So, you’ve got healthy cholesterol at the moment. Or maybe you just think you do. After all, it’s possible you have no idea at all.
And if you had high cholesterol, you’d know it, right? Not so fast.
If you haven’t had your cholesterol checked by a healthcare professional in the past year, you could be in trouble. I don’t want to alarm you, but high cholesterol has no symptoms and levels can change rather quickly. Healthy readings from two years ago might not mean much today.
When symptoms of high cholesterol do appear, symptoms might be irreversible. Shortness of breath, chest pains, or angina can indicate that fatty plaques have already settled on your arterial walls and you may have heart disease.
Prevention or management is of the essence. Activity levels and diet can help bring cholesterol down and improve heart health. So, for the next three months, here’s what you should do:
Visit your doctor for a cholesterol test. If your pharmacy does them, you can go there too.
Then try cutting back on saturated fat intake. Swapping olive oil for butter and limiting fatty cuts of meat for leaner cuts can help. Including nuts, legumes, oats, and other fiber-rich whole grains and vegetables can all help reduce “bad” LDL cholesterol that builds on arterial walls.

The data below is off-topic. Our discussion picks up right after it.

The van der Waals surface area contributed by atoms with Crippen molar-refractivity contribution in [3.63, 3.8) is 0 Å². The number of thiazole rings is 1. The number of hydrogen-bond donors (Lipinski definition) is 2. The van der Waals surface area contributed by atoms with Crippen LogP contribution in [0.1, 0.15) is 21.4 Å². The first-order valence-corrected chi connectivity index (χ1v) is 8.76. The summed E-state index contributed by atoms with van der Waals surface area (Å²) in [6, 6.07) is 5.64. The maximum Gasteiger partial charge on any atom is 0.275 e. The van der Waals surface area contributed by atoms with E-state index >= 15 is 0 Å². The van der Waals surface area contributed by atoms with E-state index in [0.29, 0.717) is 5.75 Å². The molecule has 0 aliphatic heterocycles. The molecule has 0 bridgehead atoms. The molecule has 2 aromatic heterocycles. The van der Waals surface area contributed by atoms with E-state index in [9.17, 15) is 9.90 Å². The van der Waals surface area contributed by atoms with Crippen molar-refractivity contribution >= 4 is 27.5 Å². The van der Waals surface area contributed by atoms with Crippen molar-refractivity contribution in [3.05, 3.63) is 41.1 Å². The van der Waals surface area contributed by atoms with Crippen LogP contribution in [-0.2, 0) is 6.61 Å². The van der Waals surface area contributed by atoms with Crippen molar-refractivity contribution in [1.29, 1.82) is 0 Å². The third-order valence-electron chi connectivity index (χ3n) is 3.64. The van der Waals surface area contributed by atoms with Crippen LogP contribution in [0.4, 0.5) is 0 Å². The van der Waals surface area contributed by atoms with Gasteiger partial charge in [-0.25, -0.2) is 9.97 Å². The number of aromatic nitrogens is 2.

Increasing activity levels helps too. At the very least, aim for about 2.5 hours of moderate-intensity exercise per day. Shooting for 10,000 steps per day is a great target, but do more if it doesn’t get your rate up.
But what about genetics? If you’ve been eating healthy and maintaining activity for three months and tests reveal cholesterol has hardly budged, genetics could be at play.
In this case, learn about your family’s history for cholesterol, heart attack, and heart disease. You might discover that despite being slender and fit, your father and aunt were taking statins to keep levels in control.
Even a healthy lifestyle doesn’t leave everyone in the clear.
Do your best to get a handle on your cholesterol and avoid an untimely surprise. High cholesterol is a major heart disease risk factor and its effects can take hold before you know it.